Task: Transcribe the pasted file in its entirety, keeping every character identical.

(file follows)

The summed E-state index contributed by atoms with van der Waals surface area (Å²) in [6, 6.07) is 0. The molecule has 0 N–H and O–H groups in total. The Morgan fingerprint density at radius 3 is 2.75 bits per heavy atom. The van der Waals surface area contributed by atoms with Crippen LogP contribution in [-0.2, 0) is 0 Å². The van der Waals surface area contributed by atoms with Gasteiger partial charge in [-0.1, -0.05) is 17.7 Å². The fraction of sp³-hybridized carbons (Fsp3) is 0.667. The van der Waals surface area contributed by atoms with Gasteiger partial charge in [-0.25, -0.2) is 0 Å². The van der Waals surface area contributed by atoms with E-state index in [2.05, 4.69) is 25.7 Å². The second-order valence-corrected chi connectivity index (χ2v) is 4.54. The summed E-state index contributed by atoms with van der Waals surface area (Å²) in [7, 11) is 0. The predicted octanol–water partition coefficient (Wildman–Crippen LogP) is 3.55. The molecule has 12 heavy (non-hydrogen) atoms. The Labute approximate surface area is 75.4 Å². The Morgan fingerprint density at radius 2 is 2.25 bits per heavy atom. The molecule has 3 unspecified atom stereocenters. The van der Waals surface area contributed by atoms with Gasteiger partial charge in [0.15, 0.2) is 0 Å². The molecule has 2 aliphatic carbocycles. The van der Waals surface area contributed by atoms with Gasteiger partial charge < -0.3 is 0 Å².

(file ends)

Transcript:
The summed E-state index contributed by atoms with van der Waals surface area (Å²) in [6, 6.07) is 0. The molecule has 0 N–H and O–H groups in total. The Morgan fingerprint density at radius 3 is 2.75 bits per heavy atom. The van der Waals surface area contributed by atoms with Crippen LogP contribution in [-0.2, 0) is 0 Å². The van der Waals surface area contributed by atoms with Gasteiger partial charge in [-0.1, -0.05) is 17.7 Å². The fraction of sp³-hybridized carbons (Fsp3) is 0.667. The van der Waals surface area contributed by atoms with Gasteiger partial charge in [-0.25, -0.2) is 0 Å². The van der Waals surface area contributed by atoms with E-state index in [2.05, 4.69) is 25.7 Å². The second-order valence-corrected chi connectivity index (χ2v) is 4.54. The summed E-state index contributed by atoms with van der Waals surface area (Å²) in [7, 11) is 0. The predicted octanol–water partition coefficient (Wildman–Crippen LogP) is 3.55. The molecule has 12 heavy (non-hydrogen) atoms. The Labute approximate surface area is 75.4 Å². The Morgan fingerprint density at radius 2 is 2.25 bits per heavy atom. The molecule has 3 unspecified atom stereocenters. The van der Waals surface area contributed by atoms with Gasteiger partial charge in [0.15, 0.2) is 0 Å². The molecule has 2 aliphatic carbocycles. The van der Waals surface area contributed by atoms with Gasteiger partial charge < -0.3 is 0 Å².